–Am I MMT? Are you? Wednesday, Jan 19 2011 

The debt hawks are to economics as the creationists are to biology. Those, who do not understand monetary sovereignty, do not understand economics. Cutting the federal deficit is the most ignorant and damaging step the federal government could take. It ranks ahead of the Hawley-Smoot Tariff.
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People often ask me whether I am part of MMT (Modern Monetary Theory), and my answer is, “No, I agree with MMT on its factual bases, but disagree with certain areas of opinion.

For instance, it is absolute, undeniable, historical fact that in 1971, the federal government gave itself the unlimited ability to create money, i.e. to spend dollars. This point cannot be argued. And because the government has the unlimited ability to create dollars, it needs neither taxes nor borrowing to support its spending. If taxes and borrowing were zero, this would not affect by even one penny, the government’s ability to create and spend dollars, which means that taxpayers do not pay for federal spending. The federal government does not spend taxpayers’ money. This too is undeniable fact.

If every federal lender (China et al) were to demand payment for all outstanding debts tomorrow, the U.S. government simply could say, “No problem. I’ll push this computer key, which will credit your bank account for the amount of the T-securities you own. All debts will be extinguished.”

Evolving from this is the fact that the federal government cannot be forced into bankruptcy, and evolving from this is the fact that no agency of the federal government can be forced into bankruptcy – not Congress, nor the Supreme Court, nor the Department of Defense, nor the other 1,000 federal agencies, including Social Security and Medicare. All those people who tell you Social Security will be bankrupt in “X” number of years, do not understand that the federal government supports all federal agencies the same way: By federal money creation. And none can be forced into bankruptcy.

Where I depart from MMT is where facts are lacking, i.e. in matters of opinion. MMT believes:
1. Taxation is necessary to give value to money
2. Inflation should be prevented/cured by reducing the money supply.

1. Taxation

Originally, MMTers said federal taxes were necessary to give value to dollars. I pointed out if taxes were necessary, there existed. sufficient state and local taxes to do the job. That belief now has been adopted by MMT.

As I have stated elsewhere in this blog (“Ignorance: Why you will pay more taxes and receive less service in the coming years.”) I do not accept the idea that taxes are necessary for money demand. People accept dollars because:

-They are handier than barter.
-Everyone else accepts them.
-The government has made dollars legal tender in payment of all bills.
-There is no other governmentally authorized form of money.
-If you sell a product or service to the government, it will pay you in dollars.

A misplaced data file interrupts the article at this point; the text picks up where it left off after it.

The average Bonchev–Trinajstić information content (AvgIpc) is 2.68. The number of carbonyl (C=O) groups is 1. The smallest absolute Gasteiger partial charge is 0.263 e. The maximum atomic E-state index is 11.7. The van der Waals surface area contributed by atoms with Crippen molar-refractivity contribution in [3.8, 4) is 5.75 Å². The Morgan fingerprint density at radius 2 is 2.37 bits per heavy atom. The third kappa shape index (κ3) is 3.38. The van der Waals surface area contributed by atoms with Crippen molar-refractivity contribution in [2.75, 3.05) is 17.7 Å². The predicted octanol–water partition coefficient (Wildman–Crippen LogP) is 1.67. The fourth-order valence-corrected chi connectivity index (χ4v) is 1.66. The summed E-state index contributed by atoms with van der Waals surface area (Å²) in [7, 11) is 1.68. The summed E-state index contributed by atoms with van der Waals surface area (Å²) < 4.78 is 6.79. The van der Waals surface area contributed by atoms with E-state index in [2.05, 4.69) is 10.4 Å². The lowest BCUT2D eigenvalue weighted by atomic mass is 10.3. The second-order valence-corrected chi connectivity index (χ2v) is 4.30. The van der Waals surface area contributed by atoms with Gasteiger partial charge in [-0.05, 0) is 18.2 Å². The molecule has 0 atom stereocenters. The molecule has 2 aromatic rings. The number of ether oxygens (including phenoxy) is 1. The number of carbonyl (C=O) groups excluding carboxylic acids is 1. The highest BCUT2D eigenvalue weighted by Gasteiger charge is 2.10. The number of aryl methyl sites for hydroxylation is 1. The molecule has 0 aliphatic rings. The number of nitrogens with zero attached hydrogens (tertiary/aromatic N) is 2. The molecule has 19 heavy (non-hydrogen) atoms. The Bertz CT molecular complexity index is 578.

-If you receive Social Security, Medicare, Medicaid or any other federal benefit, you and your service providers will receive payment in dollars.
-If you receive food stamps, your grocer will be paid in dollars
-Your army pay will be in dollars
-Federal stimulus payments, to cure recessions, will be in dollars
-In 2010, the federal government spend $3.7 trillion, all in dollars. The state governments spent trillions more, also in dollars.

Then there are non-tax payments to the government:
*Fines and Fees (for instance, in court)
*Fees (for instance, garbage pickup)
*Licenses (hunting, fishing, driving)
*Services (real estate registration)
*Tolls

(*Admittedly, these could be eliminated by a Monetarily Sovereign government and could be considered taxes)

Millions of people in America did not pay taxes last year, but they accept dollars. Of course, taxes are not going to disappear, so in practical essence the question is moot.

2. Inflation

I believe inflation can and should be prevented/cured by raising interest rates. MMT holds that rather than curing inflation, raising interest rates actually exacerbates inflation. Their logic is: Raising interest rates, by increasing the cost of borrowing, increases the cost of production, which results in inflation. I suggest that interest payments are a minuscule part of most company’s costs, and increases in interest payments are even less important — not enough to cause significant price increases.

Instead, we should consider money to be a commodity, the value of which is determined by supply and demand. Yes, increase the supply, and the value goes down – unless you also increase the demand, which is influenced by the reward for owning money – i.e. interest. The higher the interest, the greater the demand for money. That is why, when interest rates go up, the demand for non-money (stocks, real estate) declines, while the demand for money (bank CDs, savings accounts, money market accounts) goes up.

MMT believes inflation can and should be prevented/cured by reducing the money supply, i.e by spending reductions and/or tax increases. However, history shows that every depression in U.S history, and most recessions, have coincided with reductions in debt growth or with actual reductions in debt. While recessions and depressions can stop inflation, they certainly are a bad medicine.

So in summary, I agree with the factual basis of MMT, and argue (without proof) against certain opinions held by MMT. If you want to give what I believe a name, call it “Monetary Sovereignty.” I’m not MMT. Are you?